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The Protection of Gender Identity Under the GDPR

The Protection of Gender Identity Under the GDPR

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Although gender identity does not constitute sensitive data under the GDPR, its legal protection is nevertheless very robustly designed. Companies that choose to disregard it may face claims for damages and fines.

With Pride Month celebrated around the world this month, it is timely to reflect on the protection of gender identity under data protection law. The GDPR defines information requiring special protection as so-called sensitive data and imposes particularly strict rules on its processing. However, anyone hoping that gender identity falls under this category will be disappointed. Only personal data revealing racial or ethnic origin, political opinions, religious or philosophical beliefs, or trade union membership, as well as genetic data, biometric data processed to uniquely identify a natural person, health data, and data concerning a natural person's sex life or sexual orientation are protected as sensitive data by the GDPR.

That being said, a robust legal protection of gender identity can still be constructed using the tools of the GDPR: To this end, it is first necessary to distinguish between gender identity on the one hand and biological sex on the other. While gender identity is chosen by the data subject and can therefore only be reliably collected from that person, biological sex is not a matter of self-identification. These two categories of data must be examined separately in order to meaningfully assess the permissibility of their processing.

Processing of data on biological sex is usually prohibited

When it comes to processing data on biological sex, there is usually no legitimate purpose at hand. For example, the collection of data on biological sex in a company's customer database lacks any purpose. The collection of data on gender identity, on the other hand, is relevant, for example, to address a person correctly. The key aspect of gender identity is that it can be chosen by the person concerned and can therefore be changed at any time. Thus, if a company ignores the data subject and processes a different gender identity than the one specified by the data subject itself, it violates the principle of data accuracy under the GDPR.

The practical challenge is that most currently implemented business processes, as well as the vast majority of available standard software, do not distinguish between gender identity and biological sex. This lack of distinction could in itself constitute a GDPR violation. This is because the inadequate identification of the specific category of data collected and the resulting lack of clarity within the company about the legal framework for processing this data may violate both the principle of data accuracy and the principle of fair processing under the GDPR.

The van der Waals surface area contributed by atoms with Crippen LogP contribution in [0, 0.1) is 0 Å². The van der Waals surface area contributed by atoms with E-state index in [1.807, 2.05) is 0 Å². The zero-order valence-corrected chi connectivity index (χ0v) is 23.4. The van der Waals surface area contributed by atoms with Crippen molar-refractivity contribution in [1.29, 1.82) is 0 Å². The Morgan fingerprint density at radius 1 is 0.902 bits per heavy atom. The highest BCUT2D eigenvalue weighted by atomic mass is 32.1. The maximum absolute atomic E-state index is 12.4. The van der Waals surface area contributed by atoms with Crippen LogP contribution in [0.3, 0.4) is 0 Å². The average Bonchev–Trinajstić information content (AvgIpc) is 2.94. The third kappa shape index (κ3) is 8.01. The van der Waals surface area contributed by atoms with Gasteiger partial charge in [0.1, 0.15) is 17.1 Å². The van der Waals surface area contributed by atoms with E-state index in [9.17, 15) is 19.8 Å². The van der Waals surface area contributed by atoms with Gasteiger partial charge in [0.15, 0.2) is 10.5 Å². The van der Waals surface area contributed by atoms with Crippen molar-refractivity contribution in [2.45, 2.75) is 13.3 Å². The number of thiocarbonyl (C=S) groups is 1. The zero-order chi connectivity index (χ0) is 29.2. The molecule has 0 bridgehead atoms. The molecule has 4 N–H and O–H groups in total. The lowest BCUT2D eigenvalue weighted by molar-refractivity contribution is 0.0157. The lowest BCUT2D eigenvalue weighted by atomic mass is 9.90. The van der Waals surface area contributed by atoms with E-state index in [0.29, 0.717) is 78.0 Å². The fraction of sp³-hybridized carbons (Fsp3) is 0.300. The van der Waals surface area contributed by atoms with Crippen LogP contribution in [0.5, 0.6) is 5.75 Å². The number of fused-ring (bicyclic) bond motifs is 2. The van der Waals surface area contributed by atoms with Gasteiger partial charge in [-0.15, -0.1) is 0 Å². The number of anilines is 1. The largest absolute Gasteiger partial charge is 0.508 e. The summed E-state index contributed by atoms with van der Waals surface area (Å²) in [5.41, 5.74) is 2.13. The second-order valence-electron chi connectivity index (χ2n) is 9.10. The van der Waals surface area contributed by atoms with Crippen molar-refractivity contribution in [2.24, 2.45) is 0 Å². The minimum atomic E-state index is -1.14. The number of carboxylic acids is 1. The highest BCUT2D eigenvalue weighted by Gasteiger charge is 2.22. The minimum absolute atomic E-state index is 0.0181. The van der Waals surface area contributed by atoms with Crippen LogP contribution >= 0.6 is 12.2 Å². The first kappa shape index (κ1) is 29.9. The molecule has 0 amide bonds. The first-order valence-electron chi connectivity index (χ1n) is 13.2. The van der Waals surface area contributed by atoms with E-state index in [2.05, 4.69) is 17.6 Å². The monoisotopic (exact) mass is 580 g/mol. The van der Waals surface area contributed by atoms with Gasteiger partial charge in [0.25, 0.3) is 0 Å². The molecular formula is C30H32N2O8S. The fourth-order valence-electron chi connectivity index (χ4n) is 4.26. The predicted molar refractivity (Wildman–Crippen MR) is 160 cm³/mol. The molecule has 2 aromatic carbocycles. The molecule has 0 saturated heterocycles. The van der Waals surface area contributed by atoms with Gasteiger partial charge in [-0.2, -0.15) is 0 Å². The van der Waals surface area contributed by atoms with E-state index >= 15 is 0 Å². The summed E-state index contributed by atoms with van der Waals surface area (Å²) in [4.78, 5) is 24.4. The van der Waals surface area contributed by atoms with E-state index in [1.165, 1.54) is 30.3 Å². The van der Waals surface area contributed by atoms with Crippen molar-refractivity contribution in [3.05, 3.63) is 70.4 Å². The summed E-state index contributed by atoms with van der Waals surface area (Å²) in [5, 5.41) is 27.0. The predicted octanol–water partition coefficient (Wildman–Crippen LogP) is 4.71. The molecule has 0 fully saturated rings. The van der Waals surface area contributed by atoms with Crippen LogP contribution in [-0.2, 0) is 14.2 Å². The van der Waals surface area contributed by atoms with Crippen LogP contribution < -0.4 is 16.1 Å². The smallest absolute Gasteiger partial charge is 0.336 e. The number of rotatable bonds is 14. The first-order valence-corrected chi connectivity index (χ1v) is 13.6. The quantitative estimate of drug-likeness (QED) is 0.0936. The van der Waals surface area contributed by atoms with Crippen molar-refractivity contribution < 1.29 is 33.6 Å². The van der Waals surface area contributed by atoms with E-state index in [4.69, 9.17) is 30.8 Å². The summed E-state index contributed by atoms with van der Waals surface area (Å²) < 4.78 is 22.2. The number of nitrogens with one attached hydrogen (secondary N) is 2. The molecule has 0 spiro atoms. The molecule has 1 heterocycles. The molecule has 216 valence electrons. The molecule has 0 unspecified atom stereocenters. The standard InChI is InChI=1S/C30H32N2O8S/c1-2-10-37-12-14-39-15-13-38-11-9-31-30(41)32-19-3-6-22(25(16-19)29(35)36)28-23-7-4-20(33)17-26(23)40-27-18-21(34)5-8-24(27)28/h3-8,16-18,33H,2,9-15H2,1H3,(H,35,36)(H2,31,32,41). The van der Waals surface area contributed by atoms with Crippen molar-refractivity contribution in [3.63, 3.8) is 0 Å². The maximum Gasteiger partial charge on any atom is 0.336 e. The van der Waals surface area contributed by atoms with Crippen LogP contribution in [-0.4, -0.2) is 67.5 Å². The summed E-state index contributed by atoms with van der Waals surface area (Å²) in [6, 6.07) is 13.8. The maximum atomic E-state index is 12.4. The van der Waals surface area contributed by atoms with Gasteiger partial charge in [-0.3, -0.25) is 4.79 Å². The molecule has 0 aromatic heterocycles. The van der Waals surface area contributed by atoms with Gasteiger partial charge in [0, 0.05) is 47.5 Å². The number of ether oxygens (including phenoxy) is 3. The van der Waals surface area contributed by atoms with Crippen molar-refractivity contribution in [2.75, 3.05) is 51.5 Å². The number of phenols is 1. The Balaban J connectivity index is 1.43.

Lack of options regarding gender

Companies that collect data on gender identity under the category "gender" often disregard the fact that there are also persons whose gender identity is neither female nor male and that it must therefore also be possible to specify a gender identity other than these two. In particular, software used for addressing customers typically only has the functionality to address customers as Mr. or Ms., which does not correspond to the essence of gender identity in its modern sense.

Under the GDPR, companies that fail to implement the necessary distinction between gender identity and biological sex in their processes and IT systems therefore risk incurring a fine. The same applies to companies that disregard a request from a data subject to correct their gender identity. For these violations, this fine can reach up to 20 million euros or up to 4% of the global group turnover. In addition, the data subject could claim non-material damages by filing a lawsuit with the court if they have suffered a corresponding emotional or psychological impairment as a result of the disregard for their gender identity or the confusion of gender identity and biological sex.

Businesses would do well to take Pride Month as an opportunity to take a critical look at which of the data still processed as "gender" refers to biological sex and which refers to gender identity. At least in the area of customer data processing, the review will likely reveal that the company only really has a legitimate purpose for processing gender identity. Therefore, this category of data should be consistently designated as gender identity and the input of gender identities other than just "female" or "male" should be allowed.

Inclusion as an added value for business

Such changes to business processes and IT systems can demand considerable time and effort. However, both from a legal and ethical perspective, it must be pointed out that it is in the nature of discrimination that persons belonging to minorities require special consideration. Also, the added business value of diversity and inclusion outweighs any extra expense from an economic perspective. If an enterprise wants to act in a legally compliant and ethically correct manner as well as be equally attractive to all persons regardless of their gender identity, it must urgently face up to this challenge.


By Lukas Feiler, Partner IP Tech, Adrian Brandauer, Associate IP Tech, and Ariane Mueller, Law Clerk IT Tech, Baker McKenzie

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